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Miller Trusts / Qualified Income Trusts

Miller trust and Medicaid

Understanding Miller Trusts and Qualified Income Trusts Can Be Tricky, But Necessary…

Far too many people get caught late in life draining their savings and assets providing for long-term healthcare when they have not appropriately planned for this eventuality. Some people think that Medicare will pay, and others think that Medicaid will pay.

The fact is if you want Medicaid to pay, and they will, you must plan ahead. You have to apply for and be approved for Medicaid. Another point most people don’t realize until it’s too late is that many people exceed the income limits to qualify for Medicaid and they don’t know that there are legal ways to qualify and be approved.

This is just one area that is typically covered in Estate and Asset Protection planning.

It’s heartbreaking to me when I see people come to me after their assets have been drained and they literally have nothing left.

A Miller Trust, also known as a Medicaid Qualified Income Trust (QIT) is one of the most common strategies utilized when an applicant is over the qualifying income limit to be deemed eligible for Medicaid.

Here’s how a Miller Trust works in Georgia.

The Georgia Medicaid Income Limit for 2023 is $2,742.00. Please note that when determining if an applicant exceeds the income limit that the focus is on the gross income received – not the net income deposited into the bank account. When a Medicaid applicant’s gross income exceeds the monthly Medicaid income cap, which changes from year to year and is currently around $2,700.00 per month, it is necessary to establish a Miller Trust. At a minimum, each month the amount of gross income that exceeds the Medicaid Income Limit should be transferred to the Miller Trust. The expectation is that the funds in the Miller Trust will be transferred out the same month of receipt for the applicant’s personal pay liability under the Medicaid Program or for other medical services/expenses. There is no need for Miller Trust if the applicant’s income is below the limit.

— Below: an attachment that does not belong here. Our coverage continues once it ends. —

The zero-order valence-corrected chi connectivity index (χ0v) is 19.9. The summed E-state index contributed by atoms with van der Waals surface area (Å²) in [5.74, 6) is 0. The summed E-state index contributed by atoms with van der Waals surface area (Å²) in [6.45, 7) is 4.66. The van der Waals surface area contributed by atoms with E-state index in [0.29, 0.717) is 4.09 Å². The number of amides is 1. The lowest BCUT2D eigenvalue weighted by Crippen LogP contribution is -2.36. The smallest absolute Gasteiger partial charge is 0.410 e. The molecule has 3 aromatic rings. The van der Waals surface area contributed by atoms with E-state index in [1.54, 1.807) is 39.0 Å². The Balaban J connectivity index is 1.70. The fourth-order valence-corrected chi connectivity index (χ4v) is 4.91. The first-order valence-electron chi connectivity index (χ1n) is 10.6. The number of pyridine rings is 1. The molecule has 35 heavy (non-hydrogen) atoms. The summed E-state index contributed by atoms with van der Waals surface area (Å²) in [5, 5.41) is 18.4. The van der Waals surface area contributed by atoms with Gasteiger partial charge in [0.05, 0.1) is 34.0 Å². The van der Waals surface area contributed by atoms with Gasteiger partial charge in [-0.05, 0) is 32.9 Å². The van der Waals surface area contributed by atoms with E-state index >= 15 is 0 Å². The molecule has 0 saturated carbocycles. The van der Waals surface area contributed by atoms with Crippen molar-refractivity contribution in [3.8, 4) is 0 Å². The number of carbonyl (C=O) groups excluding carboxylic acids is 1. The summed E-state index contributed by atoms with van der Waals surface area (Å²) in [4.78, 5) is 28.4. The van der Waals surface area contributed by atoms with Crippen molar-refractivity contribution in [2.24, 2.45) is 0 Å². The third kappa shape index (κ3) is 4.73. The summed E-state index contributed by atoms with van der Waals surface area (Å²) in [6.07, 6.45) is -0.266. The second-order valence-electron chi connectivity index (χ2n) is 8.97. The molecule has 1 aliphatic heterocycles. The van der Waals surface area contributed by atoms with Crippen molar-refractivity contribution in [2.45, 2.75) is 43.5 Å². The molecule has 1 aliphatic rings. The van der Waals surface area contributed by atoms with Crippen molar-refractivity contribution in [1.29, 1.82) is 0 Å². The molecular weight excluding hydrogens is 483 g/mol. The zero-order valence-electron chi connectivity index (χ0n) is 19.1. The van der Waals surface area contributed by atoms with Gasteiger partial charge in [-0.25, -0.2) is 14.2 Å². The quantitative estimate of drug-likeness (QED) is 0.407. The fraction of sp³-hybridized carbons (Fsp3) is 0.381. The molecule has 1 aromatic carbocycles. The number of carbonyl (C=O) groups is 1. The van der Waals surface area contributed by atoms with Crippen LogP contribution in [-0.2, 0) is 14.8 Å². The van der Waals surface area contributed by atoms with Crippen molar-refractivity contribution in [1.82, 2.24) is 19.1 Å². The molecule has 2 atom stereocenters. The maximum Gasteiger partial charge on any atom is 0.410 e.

The Miller Trust is a document that describes the rules of the trust and names a trustee. The Georgia Department of Community Health has a preferred format for the trust document. Once the trust document is signed by the Medicaid applicant, their agent under a power of attorney, or their conservator, then the trustee can take the document to a bank and open a checking account. Each month the Medicaid applicant will transfer their income from their personal checking account to the QIT checking account. Then the trustee will pay the approved medical expenses out of the trust. The Miller Trust checking account will not retain any money.

If you or a loved one falls into this category, call The Estate & Asset Protection Law Firm immediately at 404-370-0696 and let us establish the Miller Trust for you or your loved one. Medicaid will not be approved until the trust is set up.


Looking to find an experienced estate lawyer in the Georgia area who is skilled in asset protection and estate plan preparation? Shannon Pawley is an attorney in Georgia with expertise in estate planning and asset protection. Shannon can provide assistance with creating an estate plan to include making a will and how to establish a trust properly. If you have questions about asset protection or questions about making an estate plan, reach out to Shannon and she will be glad to help answer all the estate planning questions you might have!

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